My Fellow Americans (and foreign people who speak English),
It has come to my attention that we have been misled and bamboozled. We trusted the people in charge of our money, and unwittingly took on thousands of dollars in bad loans. Our return for this investment was promised to be boundless. Instead, it turns out that we will be hopelessly shackled with debt for the rest of our lives.
No, I don’t mean the national debt. I don’t mean the mortgage-backed securities crisis that is currently imploding our national credit markets. I speak, of course, of the crisis to our nation’s most valuable commodity:
Law students! You see, I’ve been bedridden all week with a horrible cold. (I dragged my zombie-esque self to the office yesterday, and came back home to snuggle up to a Nyquil smoothie, but let’s not split hairs.) So I finally wake up to a morning where my sinuses aren’t attempting to choke me, and I read the news.
The Wall Street Journal has a nice little article about how the aforementioned Creditpocalypse is impacting student loans. With credit for big companies being hard to come by, who wants to lend money to a guy with a bachelor’s degree in philosophy and a resume full of “waited tables in college?” Banks are being a little more shy with their money, and law students have to borrow quite a bit.
sidebar: If you’re not and never have been a law student, you might not understand a couple pieces of jargon: “Biglaw” a big law firm that can afford to pay big salaries to starting attorneys. “T14” is the top fourteen law schools in the country.
But the anonymous commenters to this article are the brave prophets of a doomed world. Much like Jor-El, only they truly understand the horrors that await the blissfully ignorant.
Here’s the deal: there are lots of law students in America. There aren’t enough new hirings at Biglaw for all of us. So the law students that go to T14 schools get first dibs on Biglaw jobs. The anonymous commenters get up in arms, griping about New York Law School (which is not one of the T14) and how expensive their tuition is. They reason that schools shouldn’t charge a lot of money if they can’t guarantee that their students will land jobs with Biglaw:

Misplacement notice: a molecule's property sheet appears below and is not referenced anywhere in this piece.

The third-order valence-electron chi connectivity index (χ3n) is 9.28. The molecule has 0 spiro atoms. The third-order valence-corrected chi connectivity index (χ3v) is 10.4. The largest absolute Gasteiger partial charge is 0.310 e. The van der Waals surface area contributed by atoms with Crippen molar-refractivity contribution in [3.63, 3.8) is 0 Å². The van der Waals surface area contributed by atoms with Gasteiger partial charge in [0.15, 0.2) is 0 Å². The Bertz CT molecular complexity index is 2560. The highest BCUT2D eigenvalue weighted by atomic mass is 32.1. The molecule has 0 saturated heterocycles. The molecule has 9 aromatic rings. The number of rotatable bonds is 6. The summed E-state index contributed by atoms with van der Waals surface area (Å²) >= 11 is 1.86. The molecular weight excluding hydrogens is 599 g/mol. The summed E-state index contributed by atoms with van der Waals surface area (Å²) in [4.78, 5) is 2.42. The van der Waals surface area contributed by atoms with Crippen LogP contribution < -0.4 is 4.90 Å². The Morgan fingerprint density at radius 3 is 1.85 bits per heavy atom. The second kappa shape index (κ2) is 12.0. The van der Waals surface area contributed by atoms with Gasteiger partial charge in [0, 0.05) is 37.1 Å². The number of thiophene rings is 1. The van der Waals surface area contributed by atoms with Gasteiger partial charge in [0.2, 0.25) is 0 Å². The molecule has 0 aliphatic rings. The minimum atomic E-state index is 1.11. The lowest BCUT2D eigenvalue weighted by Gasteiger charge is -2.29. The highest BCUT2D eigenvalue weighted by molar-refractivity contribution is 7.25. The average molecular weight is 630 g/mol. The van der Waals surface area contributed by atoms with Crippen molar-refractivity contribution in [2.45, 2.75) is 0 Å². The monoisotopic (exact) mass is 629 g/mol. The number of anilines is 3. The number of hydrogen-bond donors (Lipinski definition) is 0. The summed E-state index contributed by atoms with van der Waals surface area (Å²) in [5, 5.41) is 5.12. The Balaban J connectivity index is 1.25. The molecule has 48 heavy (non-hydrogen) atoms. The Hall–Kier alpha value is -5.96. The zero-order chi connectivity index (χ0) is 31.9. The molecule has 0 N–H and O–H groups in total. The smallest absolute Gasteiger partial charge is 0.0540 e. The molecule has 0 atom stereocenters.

Matasar should be ashamed of himself. Most New York Law School grads can look forward to years of debt, stress and low income, while Mtasar enjoys his six figure income.
It’s hard to imagine an educational institution where the dean doesn’t make more money than the graduates. I’m not sure what this one is trying to say, actually.
Any tightening of loans that disuades potential law students from going to a rip off school like NYLS should be encouraged. They are a lower tier school charging $40,000 a year in tuition. Nobody should go there unless they know they will be top 10% (doesn’t everybody think that?!), has solid connections in law, or does not have to take out loans to pay for law school. Otherwsie you are commiting financial suicide.
This is another of the “Biglaw or bust” crowd. Maybe he’s one of the people that thinks the world is ending in 2012. If you don’t have a job with Biglaw, yes, you probably won’t pay off your $120k in loans before 2012. But I plan to be employed for a while. (If the economy doesn’t collapse, mind.)
If the market worked properly, then NYLS would have only filled 20% of its incoming class this September.
Actually, if the free market worked properly, lawyers wouldn’t have a monopoly on the practice of law. Lawyers would have to compete against non-lawyers to provide legal services. (more on this another day)
The single best part about all these comments is that these folks are wrong: Biglaw is far from the only option available to pay off huge student loans you’ll run up financing your law school education.
The College Cost Reduction and Access Act was signed into law last year. The article I’ve linked to does a wonderful job explaining how the law works. (Seriously, go read it right now). Basically, if you work in public service or non-profit, and make modest loan payments for ten years, your loans will be forgiven after the 10th year. This is huge news for anyone with an interest in public service work, but too many student loans to afford the smaller paycheck.
So if you go to a “lesser” school that doesn’t qualify as T14, and you’re not likely to land a Biglaw job, it doesn’t mean you’ve committed financial suicide: it just means you should strongly consider doing some public service. (Heck, if 90% of the law students in America went into public service, lawyers might not be so reviled.) It’s a good deal.
I can work for the government or for a non-profit group for a while, and then be just as free from student loans as the lawyers that went to work for Biglaw. So Biglaw isn’t my only option for paying off my student loans, despite the fact that I’m not a top 10% student at my lower-ranked school.
What do you say, anonymous trolls? Can we at least agree that there are options for people who want to work somewhere besides Biglaw, and that lower-ranked schools aren’t committing financial homicide on their students?
For instance, you could have sex with strangers for money to pay back those loans.